"The most absurd apology for authority and law is that they serve to diminish crime. Aside from the fact that the State is itself the greatest criminal, breaking every written and natural law, stealing in the form of taxes, killing in the form of war and capital punishment, it has come to an absolute standstill in coping with crime. It has failed utterly to destroy or even minimize the horrible scourge of its own creation." ~ Emma Goldman
Signs of Autumn
Exclusive to STR
October 1, 2008
One of the reasons I love living in the Northeast is the change of seasons. I've lived in other areas of the country where there are some rather severe changes between winter and summer (and I love a good snowfall), but they miss the finer points of spring and fall almost entirely. How unfortunate for the millions stuck living in geographically inferior areas, to miss the subtle differences and beauties of the whole year, especially fall and winter. In fact, it's in the latter part of the year that I prefer to listen to Vivaldi's Four Seasons, which is actually a collection of concertos written over a span of time. (And if you haven't heard the concertos played by these guys, then you haven't heard the Four Seasons yet.) There are actually several pieces of classical music that I will only listen to in the colder, darker months. I'm not sure why that is, but it may have something to do with the holidays and traditions that decorate much of the autumn and winter seasons up until New Year's Day. They are indeed the finest festivities that Western Culture has to offer, in my opinion.
And how grateful I am that this last year I found a new way to herald the coming of election season. This was the year that I called up the county voter registration office and had my name removed from the voter registration rolls. In the eyes of the rest of the country, I have officially become a grouchy old man. It matters little to me that they won't understand why I did it.
If I'm going to renounce the violence of war, I must renounce all violence. There is no getting around the fact that voting is in fact an act of violence. It has been couched in terms of "civic duty" or "obligation," even a "privilege." It is none of these things. There is a crucial difference between obedience to the state that is forced, and obedience that is not. In the government's false construct of "civic duty," the obedience is clearly not forced.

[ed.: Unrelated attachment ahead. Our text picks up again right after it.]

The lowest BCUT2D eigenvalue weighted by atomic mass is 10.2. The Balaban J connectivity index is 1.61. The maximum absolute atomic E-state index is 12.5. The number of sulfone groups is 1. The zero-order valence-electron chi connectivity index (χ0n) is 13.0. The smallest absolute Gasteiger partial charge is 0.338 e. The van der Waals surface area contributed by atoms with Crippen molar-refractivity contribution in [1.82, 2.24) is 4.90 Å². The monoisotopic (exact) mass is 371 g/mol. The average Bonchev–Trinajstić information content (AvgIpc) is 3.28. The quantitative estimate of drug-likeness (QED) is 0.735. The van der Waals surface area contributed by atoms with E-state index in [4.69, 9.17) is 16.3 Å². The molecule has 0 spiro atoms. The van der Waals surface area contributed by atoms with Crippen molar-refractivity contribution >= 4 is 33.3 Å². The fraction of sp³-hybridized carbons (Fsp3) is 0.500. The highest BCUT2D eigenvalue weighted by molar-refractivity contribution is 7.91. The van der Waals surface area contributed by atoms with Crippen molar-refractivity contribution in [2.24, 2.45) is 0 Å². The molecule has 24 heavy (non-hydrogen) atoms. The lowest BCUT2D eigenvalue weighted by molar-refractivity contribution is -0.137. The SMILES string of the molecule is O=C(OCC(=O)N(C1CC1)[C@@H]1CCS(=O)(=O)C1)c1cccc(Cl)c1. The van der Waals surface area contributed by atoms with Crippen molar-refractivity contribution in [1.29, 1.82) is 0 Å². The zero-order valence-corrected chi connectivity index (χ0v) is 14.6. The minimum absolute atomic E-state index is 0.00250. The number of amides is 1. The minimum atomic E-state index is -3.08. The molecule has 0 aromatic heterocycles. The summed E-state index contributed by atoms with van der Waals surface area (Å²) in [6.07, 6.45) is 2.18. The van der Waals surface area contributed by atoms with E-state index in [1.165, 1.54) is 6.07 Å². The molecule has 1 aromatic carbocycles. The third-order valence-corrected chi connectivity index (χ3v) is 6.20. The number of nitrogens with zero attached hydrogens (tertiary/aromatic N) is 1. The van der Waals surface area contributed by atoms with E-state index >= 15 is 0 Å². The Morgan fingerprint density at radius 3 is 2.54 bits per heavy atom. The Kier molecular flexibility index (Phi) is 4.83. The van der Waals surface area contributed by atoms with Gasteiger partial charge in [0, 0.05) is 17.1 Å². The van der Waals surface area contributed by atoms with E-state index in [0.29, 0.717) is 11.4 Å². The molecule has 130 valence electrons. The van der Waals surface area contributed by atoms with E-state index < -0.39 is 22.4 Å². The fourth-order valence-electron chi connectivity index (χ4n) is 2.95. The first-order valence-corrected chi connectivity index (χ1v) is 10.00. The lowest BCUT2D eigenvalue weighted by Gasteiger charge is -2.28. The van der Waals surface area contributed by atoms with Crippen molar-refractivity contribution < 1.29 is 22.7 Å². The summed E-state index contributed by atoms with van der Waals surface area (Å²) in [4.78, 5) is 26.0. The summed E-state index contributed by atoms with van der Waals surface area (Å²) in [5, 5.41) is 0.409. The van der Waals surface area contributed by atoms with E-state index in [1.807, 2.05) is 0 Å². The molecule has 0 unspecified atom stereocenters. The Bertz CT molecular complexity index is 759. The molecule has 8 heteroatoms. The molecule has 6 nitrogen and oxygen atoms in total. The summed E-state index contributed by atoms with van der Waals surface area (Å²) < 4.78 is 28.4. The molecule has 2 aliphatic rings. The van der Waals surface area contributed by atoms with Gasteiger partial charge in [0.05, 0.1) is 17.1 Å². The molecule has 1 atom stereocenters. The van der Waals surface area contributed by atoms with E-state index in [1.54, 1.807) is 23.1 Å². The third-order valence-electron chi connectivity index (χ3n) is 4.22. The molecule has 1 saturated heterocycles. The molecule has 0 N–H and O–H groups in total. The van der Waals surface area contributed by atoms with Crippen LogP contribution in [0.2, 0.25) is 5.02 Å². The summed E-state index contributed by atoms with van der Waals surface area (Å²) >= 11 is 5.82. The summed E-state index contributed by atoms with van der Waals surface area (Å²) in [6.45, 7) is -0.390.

In matters of taxation, obedience is most definitely compelled. I do not pay taxes out of some sense of responsibility to the hallowed Founding Fathers. I pay them because I do not want my stuff confiscated and my butt thrown in jail. However, when I was a voter (even when I cast what I knew to be a useless ballot for Ron Paul in February), I was going out of my way for Leviathan. I gave the beast legitimacy. I did it "just in case." I did it sometimes while licking my lips, hoping that some of the outcomes I desired might come about, not fully understanding that those same outcomes ultimately end up with a gun pointed somewhere, at someone.
Some people may tire of this summation of the democratic process. They point to the peaceful nature of what goes on at the voting booths. Granted, what you have for the most part is a bunch of middle class sorts stopping by the local school for a couple of minutes. No violence, no coercion, no riots or shouting. And sometimes doughnuts! However, you have to be willing to follow the process to its end. The majority decides. The minority doesn't. Let's say that the minority then decides to withhold funding. The government, whose existence neither the majority nor the minority questions, notifies the minority that refusal to fund the majority's decision is not an option. The minority ignores this warning. The government sends another notice. The second warning is dismissed. The government wastes a great deal of time, effort, and funding to seek out the bank accounts of the minority to freeze their assets. The minority still doesn't obey. The government comes to the doors of those in the minority, demanding compliance. The minority refuses on principle. The government attempts to arrest the minority. The minority resists. The guns come out. There's your direct line.
You may argue that at any point in this logical progression, the minority would most likely give in prior to the guns being un-holstered and the overt violent act being carried out. You'd be right. We are not living in a day or age, after all, when whole communities of Americans will stand up to tyrannical governments with guns. Most Americans won't do that anymore. Those who might consider it have seen what will happen. So where is the violence if after the first or second warning, the minority gives in and pays back-taxes with enormous fees? If you can't see it, you're reading the wrong article. In fact, you're at the wrong website. Please go elsewhere and listen to politicians promise a puppy to every homeless orphan boy. (With money taken from the minority at the point of a gun, of course.)
That is directly where my pushing of a button on an electronic voting screen leads. It leads to the threat of violence from the government that is encouraging my participation. While colorful autumn leaves are falling; while my mind and heart are being prepared for nostalgic thoughts of a cool, crisp Halloween, a sumptuous Thanksgiving feast, a (cross your fingers) White Christmas accompanied by this gorgeous piece by Stravinsky; I am also engaging in a violent act by silently threatening those with whom I disagree.